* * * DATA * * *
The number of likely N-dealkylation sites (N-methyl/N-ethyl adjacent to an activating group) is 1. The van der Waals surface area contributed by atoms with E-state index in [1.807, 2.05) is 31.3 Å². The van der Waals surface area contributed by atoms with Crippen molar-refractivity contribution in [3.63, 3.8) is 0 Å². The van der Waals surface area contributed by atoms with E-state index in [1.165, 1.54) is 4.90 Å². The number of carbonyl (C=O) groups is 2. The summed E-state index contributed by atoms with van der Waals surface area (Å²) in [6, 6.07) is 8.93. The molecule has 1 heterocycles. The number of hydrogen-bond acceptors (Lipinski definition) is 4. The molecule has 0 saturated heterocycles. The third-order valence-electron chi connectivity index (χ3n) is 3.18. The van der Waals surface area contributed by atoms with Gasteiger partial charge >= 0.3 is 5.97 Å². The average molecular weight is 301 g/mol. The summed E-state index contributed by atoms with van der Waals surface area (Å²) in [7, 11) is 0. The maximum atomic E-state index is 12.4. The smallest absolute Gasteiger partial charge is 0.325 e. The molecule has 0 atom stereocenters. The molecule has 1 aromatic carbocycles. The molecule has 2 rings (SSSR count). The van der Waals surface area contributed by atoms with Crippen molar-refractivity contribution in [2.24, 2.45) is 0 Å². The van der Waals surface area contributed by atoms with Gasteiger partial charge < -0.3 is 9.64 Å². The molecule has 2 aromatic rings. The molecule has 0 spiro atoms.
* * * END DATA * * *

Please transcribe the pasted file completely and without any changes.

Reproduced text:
The number of likely N-dealkylation sites (N-methyl/N-ethyl adjacent to an activating group) is 1. The van der Waals surface area contributed by atoms with E-state index in [1.807, 2.05) is 31.3 Å². The van der Waals surface area contributed by atoms with Crippen molar-refractivity contribution in [3.63, 3.8) is 0 Å². The van der Waals surface area contributed by atoms with E-state index in [1.165, 1.54) is 4.90 Å². The number of carbonyl (C=O) groups is 2. The summed E-state index contributed by atoms with van der Waals surface area (Å²) in [6, 6.07) is 8.93. The molecule has 1 heterocycles. The number of hydrogen-bond acceptors (Lipinski definition) is 4. The molecule has 0 saturated heterocycles. The third-order valence-electron chi connectivity index (χ3n) is 3.18. The van der Waals surface area contributed by atoms with Gasteiger partial charge >= 0.3 is 5.97 Å². The average molecular weight is 301 g/mol. The summed E-state index contributed by atoms with van der Waals surface area (Å²) in [7, 11) is 0. The maximum atomic E-state index is 12.4. The smallest absolute Gasteiger partial charge is 0.325 e. The molecule has 0 atom stereocenters. The molecule has 1 aromatic carbocycles. The molecule has 2 rings (SSSR count). The van der Waals surface area contributed by atoms with Crippen molar-refractivity contribution in [2.24, 2.45) is 0 Å². The van der Waals surface area contributed by atoms with Gasteiger partial charge < -0.3 is 9.64 Å². The molecule has 2 aromatic rings. The molecule has 0 spiro atoms.